Sumpin’ Turrrrble: SNL’s Keenan Thompson Performs Minstrel Act

by Racialicious special correspondent Wendi Muse, originally published at The Coup Magazine (blog)

I didn’t get a chance to see the entire episode of Saturday Night Live this weekend, but I came across a segment clip from NBC’s website that made my blood curdle. SNL’s guest this week was the young actress of Juno fame, Ellen Page, whose comedic timing proved powerful yet equally disturbing in a piece with Keenan Thompson, the only black member of the cast (Maya Rudolph, who is half black-American, half white Jewish, identifies as multiracial), entitled “Virginiaca Goes to Baby Gap.” You can see the full video of the sketch here, but I’ll give you a little re-cap:

An overweight black woman who, only for lack of a better term, would be characterized as “ghetto” stumbles out of breath into a Baby Gap store (as it’s on the second floor) with a pastry in hand. She practically sexually harasses the Baby Gap employee (played by Andy Samberg). Her step-daughter, played by Ellen Page, corn-rowed, permed, and wearing a tracksuit, enters the store, demanding to try on spandex pants she’d like to wear as booty shorts. Angered that the Baby Gap employee won’t allow her to try on the pants for fear that she’ll stretch out the merchandise (as it’s meant for BABIES), Page’s character and Virginiaca name drop (as Virginiaca’s new husband is a wealthy white aluminum tycoon, the daughter of whom she has clearly “corrupted”) in hopes of getting their way. After a slew of aural and visual stereotype guest appearances (including the “booty back and forth” dance and repeated overt and unwanted flirting with the sales guy), the segment ends with the sales person quitting and Virginiaca in all fours on a merchandise stand continuing her “booty back and forth” dance in the store.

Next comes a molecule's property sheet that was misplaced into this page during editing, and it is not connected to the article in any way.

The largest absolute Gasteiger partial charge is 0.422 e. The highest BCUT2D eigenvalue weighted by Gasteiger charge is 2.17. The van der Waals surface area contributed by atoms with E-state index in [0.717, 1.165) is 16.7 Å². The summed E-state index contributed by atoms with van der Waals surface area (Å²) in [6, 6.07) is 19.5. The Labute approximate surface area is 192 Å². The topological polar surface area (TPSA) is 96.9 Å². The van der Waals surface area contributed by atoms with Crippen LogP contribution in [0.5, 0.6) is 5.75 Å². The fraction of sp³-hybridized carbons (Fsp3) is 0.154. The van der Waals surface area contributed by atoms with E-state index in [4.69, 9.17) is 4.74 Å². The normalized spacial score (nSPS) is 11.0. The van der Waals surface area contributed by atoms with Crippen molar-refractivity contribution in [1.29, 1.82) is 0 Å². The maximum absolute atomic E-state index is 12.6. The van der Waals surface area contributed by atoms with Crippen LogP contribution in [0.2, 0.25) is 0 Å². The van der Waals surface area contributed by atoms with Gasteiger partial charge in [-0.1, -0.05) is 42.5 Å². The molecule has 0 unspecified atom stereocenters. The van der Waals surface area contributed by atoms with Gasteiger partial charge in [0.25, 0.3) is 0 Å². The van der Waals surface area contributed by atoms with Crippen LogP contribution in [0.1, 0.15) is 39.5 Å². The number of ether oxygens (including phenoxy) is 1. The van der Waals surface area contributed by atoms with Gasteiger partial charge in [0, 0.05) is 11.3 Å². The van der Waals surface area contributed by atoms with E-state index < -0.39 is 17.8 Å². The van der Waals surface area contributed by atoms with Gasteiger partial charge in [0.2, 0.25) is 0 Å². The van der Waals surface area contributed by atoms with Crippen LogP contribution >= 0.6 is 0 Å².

While SNL has engaged in black/brownface before, including having light-skinned Latino Fred Armisen play presidential hopeful Barack Obama, and Darrell Hammond play Jesse Jackson and Geraldo Rivera,they were impressions, albeit good ones, and I never found offense in having the best cast members for the job portray important members of our society who happened to have darker skin than theirs. Yet when I saw the “Shopping with Virginiaca” sketch, which apparently is a regular segment on the show, I felt something different. Keenan Thompson, though black, was performing a blackface minstrelsy routine that went far beyond basic impressions of famous people. He was poking fun, sure, but in a way that ultimately cements what black women are and how we are viewed by the general public.

The routine was all the more significant in its meaning when I first saw it as I had just ended a conversation with a white colleague regarding how much I tire of the negative images of black women on tv that are so powerful that I can’t help but wonder whether or not people expect this behavior of me when they see me on the bus, on the subway, or in the street, no matter how I am dressed, how I speak, my job titles, or what school I went to. The stereotype precedes me. It walks 10 feet ahead, greeting those who pass by before I can say a word. And shame on you, Keenan Thompson, for making the stereotype strong enough to tackle me down before I can open my mouth to interrupt its first impressions.